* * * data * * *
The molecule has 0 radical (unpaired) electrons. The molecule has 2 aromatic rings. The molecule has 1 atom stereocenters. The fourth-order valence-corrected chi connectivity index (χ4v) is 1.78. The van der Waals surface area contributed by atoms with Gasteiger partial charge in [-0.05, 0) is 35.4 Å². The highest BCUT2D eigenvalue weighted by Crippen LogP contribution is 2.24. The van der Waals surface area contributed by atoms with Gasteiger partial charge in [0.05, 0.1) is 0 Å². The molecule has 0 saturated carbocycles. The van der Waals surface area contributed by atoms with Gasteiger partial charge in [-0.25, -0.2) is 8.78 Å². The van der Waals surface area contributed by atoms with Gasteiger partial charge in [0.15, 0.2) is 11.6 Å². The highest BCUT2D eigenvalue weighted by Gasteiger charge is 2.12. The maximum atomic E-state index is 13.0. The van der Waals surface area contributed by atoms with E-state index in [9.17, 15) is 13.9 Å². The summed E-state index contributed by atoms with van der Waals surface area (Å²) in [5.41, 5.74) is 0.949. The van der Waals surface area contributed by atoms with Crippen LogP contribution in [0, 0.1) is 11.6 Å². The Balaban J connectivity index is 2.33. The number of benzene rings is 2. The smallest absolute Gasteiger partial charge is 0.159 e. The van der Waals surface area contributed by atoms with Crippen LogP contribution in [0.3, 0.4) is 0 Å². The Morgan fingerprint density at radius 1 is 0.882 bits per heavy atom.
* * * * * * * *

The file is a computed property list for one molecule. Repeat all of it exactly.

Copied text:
The molecule has 0 radical (unpaired) electrons. The molecule has 2 aromatic rings. The molecule has 1 atom stereocenters. The fourth-order valence-corrected chi connectivity index (χ4v) is 1.78. The van der Waals surface area contributed by atoms with Gasteiger partial charge in [-0.05, 0) is 35.4 Å². The highest BCUT2D eigenvalue weighted by Crippen LogP contribution is 2.24. The van der Waals surface area contributed by atoms with Gasteiger partial charge in [0.05, 0.1) is 0 Å². The molecule has 0 saturated carbocycles. The van der Waals surface area contributed by atoms with Gasteiger partial charge in [-0.25, -0.2) is 8.78 Å². The van der Waals surface area contributed by atoms with Gasteiger partial charge in [0.15, 0.2) is 11.6 Å². The highest BCUT2D eigenvalue weighted by Gasteiger charge is 2.12. The maximum atomic E-state index is 13.0. The van der Waals surface area contributed by atoms with E-state index in [9.17, 15) is 13.9 Å². The summed E-state index contributed by atoms with van der Waals surface area (Å²) in [5.41, 5.74) is 0.949. The van der Waals surface area contributed by atoms with Crippen LogP contribution in [0, 0.1) is 11.6 Å². The Balaban J connectivity index is 2.33. The number of benzene rings is 2. The smallest absolute Gasteiger partial charge is 0.159 e. The van der Waals surface area contributed by atoms with Crippen LogP contribution in [0.3, 0.4) is 0 Å². The Morgan fingerprint density at radius 1 is 0.882 bits per heavy atom.